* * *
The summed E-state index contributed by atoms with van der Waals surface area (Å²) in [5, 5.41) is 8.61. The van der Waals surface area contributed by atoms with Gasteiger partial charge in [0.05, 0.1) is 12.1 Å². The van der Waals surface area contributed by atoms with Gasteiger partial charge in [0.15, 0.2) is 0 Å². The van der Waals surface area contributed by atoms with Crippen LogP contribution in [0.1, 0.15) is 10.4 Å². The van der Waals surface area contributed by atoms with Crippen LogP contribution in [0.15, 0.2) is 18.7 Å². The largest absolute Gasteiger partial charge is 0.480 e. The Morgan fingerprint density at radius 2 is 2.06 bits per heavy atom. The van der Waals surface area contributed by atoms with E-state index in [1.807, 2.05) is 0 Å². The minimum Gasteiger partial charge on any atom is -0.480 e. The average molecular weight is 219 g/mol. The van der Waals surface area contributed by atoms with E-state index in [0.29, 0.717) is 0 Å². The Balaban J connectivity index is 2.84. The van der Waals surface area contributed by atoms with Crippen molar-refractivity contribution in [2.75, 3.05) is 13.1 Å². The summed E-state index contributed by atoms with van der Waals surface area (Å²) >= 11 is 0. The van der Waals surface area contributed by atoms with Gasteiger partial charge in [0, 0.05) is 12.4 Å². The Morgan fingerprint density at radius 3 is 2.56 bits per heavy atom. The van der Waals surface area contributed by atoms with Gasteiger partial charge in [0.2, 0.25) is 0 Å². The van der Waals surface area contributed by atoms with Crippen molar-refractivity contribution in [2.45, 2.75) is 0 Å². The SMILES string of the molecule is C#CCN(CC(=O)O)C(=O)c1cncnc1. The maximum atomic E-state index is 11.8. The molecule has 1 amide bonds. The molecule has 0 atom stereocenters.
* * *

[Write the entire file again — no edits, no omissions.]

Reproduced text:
The summed E-state index contributed by atoms with van der Waals surface area (Å²) in [5, 5.41) is 8.61. The van der Waals surface area contributed by atoms with Gasteiger partial charge in [0.05, 0.1) is 12.1 Å². The van der Waals surface area contributed by atoms with Gasteiger partial charge in [0.15, 0.2) is 0 Å². The van der Waals surface area contributed by atoms with Crippen LogP contribution in [0.1, 0.15) is 10.4 Å². The van der Waals surface area contributed by atoms with Crippen LogP contribution in [0.15, 0.2) is 18.7 Å². The largest absolute Gasteiger partial charge is 0.480 e. The Morgan fingerprint density at radius 2 is 2.06 bits per heavy atom. The van der Waals surface area contributed by atoms with E-state index in [1.807, 2.05) is 0 Å². The minimum Gasteiger partial charge on any atom is -0.480 e. The average molecular weight is 219 g/mol. The van der Waals surface area contributed by atoms with E-state index in [0.29, 0.717) is 0 Å². The Balaban J connectivity index is 2.84. The van der Waals surface area contributed by atoms with Crippen molar-refractivity contribution in [2.75, 3.05) is 13.1 Å². The summed E-state index contributed by atoms with van der Waals surface area (Å²) >= 11 is 0. The van der Waals surface area contributed by atoms with Gasteiger partial charge in [0, 0.05) is 12.4 Å². The Morgan fingerprint density at radius 3 is 2.56 bits per heavy atom. The van der Waals surface area contributed by atoms with Gasteiger partial charge in [0.2, 0.25) is 0 Å². The van der Waals surface area contributed by atoms with Crippen molar-refractivity contribution in [2.45, 2.75) is 0 Å². The SMILES string of the molecule is C#CCN(CC(=O)O)C(=O)c1cncnc1. The maximum atomic E-state index is 11.8. The molecule has 1 amide bonds. The molecule has 0 atom stereocenters.